8. New downtown federal courthouse

    If the vertical dimensions of that rendering are an accurate indication of the dimensions of the real thing, then it'll seem like 12 or 13 stories. I like the idea of some sort of cupola. The colonnade (or whatever you call it) on the CNL Tower in Orlando looks great all lit up at night. Hopefully if a cupola is included in the final product, it will be an improvement on the one in that rendering.
  9. Another Grocery Store. Really?

    Deleted. Misread original post.
  10. BB&T building/lot redevelopment

    Yeah--very ugly. First Federal built their branches with the same basic building-block concept (I have no idea what to call it). For example, the BBT branch next to BN on Haywood has been enlarged and given a more regular shape, but it originally was built for First Federal to resemble the building that's the subject of this thread.
  11. BB&T building/lot redevelopment

    Not American Federal. It was First Federal. American Federal, which was Fidelity Federal up till ca 1980 or so, was the original tenant (or owner?) of the current Suntrust/Greenville HealthSystem building at at McBee and Spring. But I do remember the black sheep commercial. Incidentally, American Federal sponsored a pro tennis tourney at Greenville Country Club for a few years in the late 70's and early 80's. It was mostly up-and-comers and stars past their primes, but I did get to see Stan Smith play there when he was still pretty good. He had a really beautiful serve. Maybe he still does.
  12. Greater Greenville Economic Developments

    A few observations: 1) I may be wrong, but it seems to me that you're saying that the oil companies are out to screw us. There are, of course, always bad apples, but the vast majority of people who work in the oil industry are just like you--people with a strong moral sense. 2) Granting what you say for the sake of argument, why focus your ire on the oil companies? How do you know it's not the retailers--QT, Sheetz, etc--who are the real culprits? 3) There are a lot of variables that you don't seem to be taking into account. For example, costs. I'll defer to people more knowledgeable than me on this specific kind of situation, but it seems to me that at least some of the oil companies have themselves suffered losses from the hurricane, since there's so much of their capital in that part of Texas. But even if the oil companies hadn't suffered any catastrophic losses, the costs of getting oil and gas into a heavily flooded area are likely very great, and so whatever "windfall profits" they may be experiencing are likely much less than you're implying. They could well be in a situation where they're making less money at $9.00/gallon. Whatever the case, it is clearly not as simple as you seem to be saying, and its a dead certainty that their profits aren't nearly as large as you think. 4) I doubt that prices will settle at $3.00/gallon, but if they do, it will not be because of the reasons you imply. There's only one entity able to set and enforce prices: government. Everybody else, including oil companies, are subject to consumer preference (to the extent they aren't protected by government). If prices get high enough, people will stop buying gas in such large quantities, either by forgoing it altogether, by buying a more fuel efficient vehicle (which I did recently), or some other way. 5) Oil company management are beholden to their investors, many if not most of whom are ordinary people. By your argument, you are effectively asking potentially millions of ordinary people to sacrifice their own capital invested in oil company stocks, because if prices were artificially held at $2.10 per gallon or whatever it was before the hurricane (or $3.10, or $4.10, etc.), they'd likely be losing money, potentially by the barrel-full.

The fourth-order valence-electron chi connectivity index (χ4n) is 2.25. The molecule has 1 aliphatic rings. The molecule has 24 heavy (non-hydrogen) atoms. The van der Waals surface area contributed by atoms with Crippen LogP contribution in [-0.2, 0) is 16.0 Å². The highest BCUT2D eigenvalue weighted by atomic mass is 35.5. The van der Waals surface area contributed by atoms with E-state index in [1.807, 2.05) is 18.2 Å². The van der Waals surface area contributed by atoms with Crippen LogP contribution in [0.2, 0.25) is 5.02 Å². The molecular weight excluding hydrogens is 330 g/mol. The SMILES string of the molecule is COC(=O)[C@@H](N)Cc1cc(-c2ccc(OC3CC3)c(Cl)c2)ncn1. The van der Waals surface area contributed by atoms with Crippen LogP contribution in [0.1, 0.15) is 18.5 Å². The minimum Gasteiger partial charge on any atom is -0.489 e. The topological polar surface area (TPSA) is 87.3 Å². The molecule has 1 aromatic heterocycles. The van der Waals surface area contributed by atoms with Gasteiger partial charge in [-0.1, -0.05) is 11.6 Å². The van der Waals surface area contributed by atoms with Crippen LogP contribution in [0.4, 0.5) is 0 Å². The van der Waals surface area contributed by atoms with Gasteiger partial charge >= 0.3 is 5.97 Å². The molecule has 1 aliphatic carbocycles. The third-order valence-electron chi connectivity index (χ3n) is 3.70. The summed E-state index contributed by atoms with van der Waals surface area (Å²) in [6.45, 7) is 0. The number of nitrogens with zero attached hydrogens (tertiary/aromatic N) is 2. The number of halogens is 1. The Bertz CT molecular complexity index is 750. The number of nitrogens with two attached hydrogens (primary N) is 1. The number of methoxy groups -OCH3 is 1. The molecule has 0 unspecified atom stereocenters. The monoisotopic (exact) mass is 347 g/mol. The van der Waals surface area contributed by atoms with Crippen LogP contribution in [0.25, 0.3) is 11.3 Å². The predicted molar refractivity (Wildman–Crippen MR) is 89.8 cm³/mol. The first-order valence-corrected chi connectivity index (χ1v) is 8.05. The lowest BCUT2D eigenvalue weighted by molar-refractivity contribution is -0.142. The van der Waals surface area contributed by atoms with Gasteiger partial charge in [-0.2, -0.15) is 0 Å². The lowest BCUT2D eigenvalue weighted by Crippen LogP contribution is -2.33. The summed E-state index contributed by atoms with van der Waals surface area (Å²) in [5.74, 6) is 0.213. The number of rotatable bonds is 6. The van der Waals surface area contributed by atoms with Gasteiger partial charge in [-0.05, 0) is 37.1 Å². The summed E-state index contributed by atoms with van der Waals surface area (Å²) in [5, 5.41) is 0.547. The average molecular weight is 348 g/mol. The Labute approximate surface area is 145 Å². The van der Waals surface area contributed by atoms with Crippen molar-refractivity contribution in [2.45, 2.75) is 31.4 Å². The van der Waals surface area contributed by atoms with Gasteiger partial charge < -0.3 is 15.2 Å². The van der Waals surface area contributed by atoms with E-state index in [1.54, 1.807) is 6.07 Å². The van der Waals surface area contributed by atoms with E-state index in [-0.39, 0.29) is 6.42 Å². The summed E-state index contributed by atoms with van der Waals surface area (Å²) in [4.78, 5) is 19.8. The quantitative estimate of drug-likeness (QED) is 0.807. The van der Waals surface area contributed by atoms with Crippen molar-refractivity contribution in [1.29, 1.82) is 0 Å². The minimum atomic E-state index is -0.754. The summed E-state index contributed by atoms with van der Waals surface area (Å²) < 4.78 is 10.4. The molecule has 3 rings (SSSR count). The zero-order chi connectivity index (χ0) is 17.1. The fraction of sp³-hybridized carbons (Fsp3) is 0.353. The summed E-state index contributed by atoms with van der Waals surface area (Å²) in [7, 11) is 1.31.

13. Greater Greenville Economic Developments

    Agreed. I just saw the price at a station here in Concord as $2.35, up about a quarter over just a few days ago. That would indicate that gasoline inventories are now flowing to Texas (driving prices up incrementally everywhere else), which means that the $9.00/gallon price there will be relatively short-lived. Eventually prices will return to normal everywhere--as long as no price controls are instituted.
  14. Odd that it's treated as a new "announcement," when really the only new thing is the journalism angle. Though I would assume, given the context, that a different design is forthcoming. Got space to fill up, I guess.
  15. The West End

    To say nothing of "unprecedently."